World pension ages on the rise: when will you retire?

State pension ages are rising around the world. We compare increases in different countries and suggest how people can still retire early



Andrew Oxlade
Head of Editorial Content

State pension ages are rising around the world. Most countries will increase the point at which people can withdraw payments to 67 in coming decades.

Some governments have been more aggressive. The UK and Ireland will increase the age to 68, and the British government has indicated that more even higher ages are inevitable.

The model common in most developed countries – start work at 18 to 21 and retire at around 60 to 65 - no longer looks viable as governments try to balance pension obligations with stretched public finances.

Why state pensions will become less generous

Rising life expectancies have also had a part to play. According to the World Bank, life expectancy at birth in the UK has risen from 75 to 82 over the past 30 years.

Additional pressure comes from a growing demographic imbalance where there are fewer workers for every retired person. This is not due solely to longer lifespans: the long-term trend in most Western countries is for lower birth rates.

Typically, the fertility rate required to replace an existing population is 2.1 children per woman.

According to the latest data, the average for the 35 countries in the Organisation for Economic Co-operation and Development (OECD) is 1.7. Many countries, including Germany, Japan and Spain sit at 1.5 or lower.

That means the ratio of workers to dependants - those who do not contribute economically – has fallen and will keep falling for decades.

Due to the confluence of these factors, government pension obligations have risen dramatically. At the same time, their ability to fund them has come under pressure.

As a result, governments have been left with little choice but to drive up state pension ages. This in turn has a knock-on effect on many private pensions, which typically use the state pension age as a guide.

Lesley-Ann Morgan, Head of Retirement at Schroders, said: “Life expectancy has been marching forward in countries all around the world. It’s been happening for decades, yet normal retirement ages – the age at which people can receive state support - have barely moved. Retiring at 65 or even younger remains the norm.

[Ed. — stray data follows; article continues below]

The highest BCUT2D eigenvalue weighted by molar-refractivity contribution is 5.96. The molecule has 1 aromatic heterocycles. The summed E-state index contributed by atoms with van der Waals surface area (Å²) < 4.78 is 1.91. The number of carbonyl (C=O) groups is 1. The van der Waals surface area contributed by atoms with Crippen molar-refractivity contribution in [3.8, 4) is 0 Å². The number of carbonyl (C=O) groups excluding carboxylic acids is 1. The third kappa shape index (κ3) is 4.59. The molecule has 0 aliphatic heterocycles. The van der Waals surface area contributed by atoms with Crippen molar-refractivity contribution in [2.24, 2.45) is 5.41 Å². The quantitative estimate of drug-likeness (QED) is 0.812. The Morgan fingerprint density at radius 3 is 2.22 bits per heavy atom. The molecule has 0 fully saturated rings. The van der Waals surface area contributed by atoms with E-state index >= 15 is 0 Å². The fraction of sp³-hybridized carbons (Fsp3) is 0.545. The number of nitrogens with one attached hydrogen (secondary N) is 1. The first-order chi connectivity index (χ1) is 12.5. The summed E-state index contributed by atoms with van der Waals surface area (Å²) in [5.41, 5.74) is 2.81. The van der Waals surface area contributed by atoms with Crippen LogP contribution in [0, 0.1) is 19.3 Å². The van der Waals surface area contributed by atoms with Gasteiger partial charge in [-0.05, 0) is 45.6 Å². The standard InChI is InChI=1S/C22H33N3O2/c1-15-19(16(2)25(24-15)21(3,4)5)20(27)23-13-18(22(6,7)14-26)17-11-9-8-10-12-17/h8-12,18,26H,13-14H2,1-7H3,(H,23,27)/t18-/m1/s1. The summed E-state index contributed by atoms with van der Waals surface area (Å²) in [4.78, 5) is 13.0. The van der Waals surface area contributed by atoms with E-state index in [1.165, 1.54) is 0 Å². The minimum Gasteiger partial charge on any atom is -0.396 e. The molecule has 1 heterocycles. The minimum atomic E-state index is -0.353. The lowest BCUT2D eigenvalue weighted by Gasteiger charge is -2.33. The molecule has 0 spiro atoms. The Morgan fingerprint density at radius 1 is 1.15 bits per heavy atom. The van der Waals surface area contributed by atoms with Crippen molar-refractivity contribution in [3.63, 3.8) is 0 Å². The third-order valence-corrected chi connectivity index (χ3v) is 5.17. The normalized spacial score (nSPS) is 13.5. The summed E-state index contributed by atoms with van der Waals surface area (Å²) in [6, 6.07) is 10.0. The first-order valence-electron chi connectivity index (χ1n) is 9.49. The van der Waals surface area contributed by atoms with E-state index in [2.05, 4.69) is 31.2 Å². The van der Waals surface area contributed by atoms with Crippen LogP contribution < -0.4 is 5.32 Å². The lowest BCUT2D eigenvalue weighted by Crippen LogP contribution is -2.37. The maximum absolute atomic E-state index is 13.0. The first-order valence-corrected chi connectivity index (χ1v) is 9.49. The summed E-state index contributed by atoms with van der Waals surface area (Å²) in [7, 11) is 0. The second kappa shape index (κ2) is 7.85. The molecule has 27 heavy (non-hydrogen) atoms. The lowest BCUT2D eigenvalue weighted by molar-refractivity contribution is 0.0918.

“Many Western nations, where pensions tend to be most generous, are waking up to this ticking timebomb. These systems may not be affordable in some countries unless adjustments are made. The easiest route to making them more affordable is to change future retirement ages and that’s why we’ve seen a flurry of activity on this front in recent years.”

What will be your state pension age? 

The rising trend is almost universal. Many countries have already raised pension ages, most commonly for women.

The table below shows the current and planned normal retirement ages – the point at which government retirement benefits can be drawn - in a number of countries around the globe. Some countries have early retirement options, based on certain criteria which aren’t shown; some have conditions on normal retirement ages. Any of today’s retirement ages that are rising and in a mid-year, such as 65 and six months for Australia or 65 and five months for Spain, have been rounded up or down.

Retirement ages around the world

CountryCurrent retirement age (m/f where different)Future retirement ageNotes
UK 65/64 68 (2037)  
Germany 65 67 (2029)  
France 62 67 (2023)  
Italy 67/66 67+ (2022) Link to life expectancy
Spain 65 67 (2027)  
Portugal 66 66 Link to life expectancy
Luxembourg 65 65  
Belgium 65 67 (2030)
Netherlands 66 67+ (2022) Link to life expectancy
Hong Kong 65 65  
Japan 62 65 (2025)  
Singapore 62 62 Re-employment offered up to 67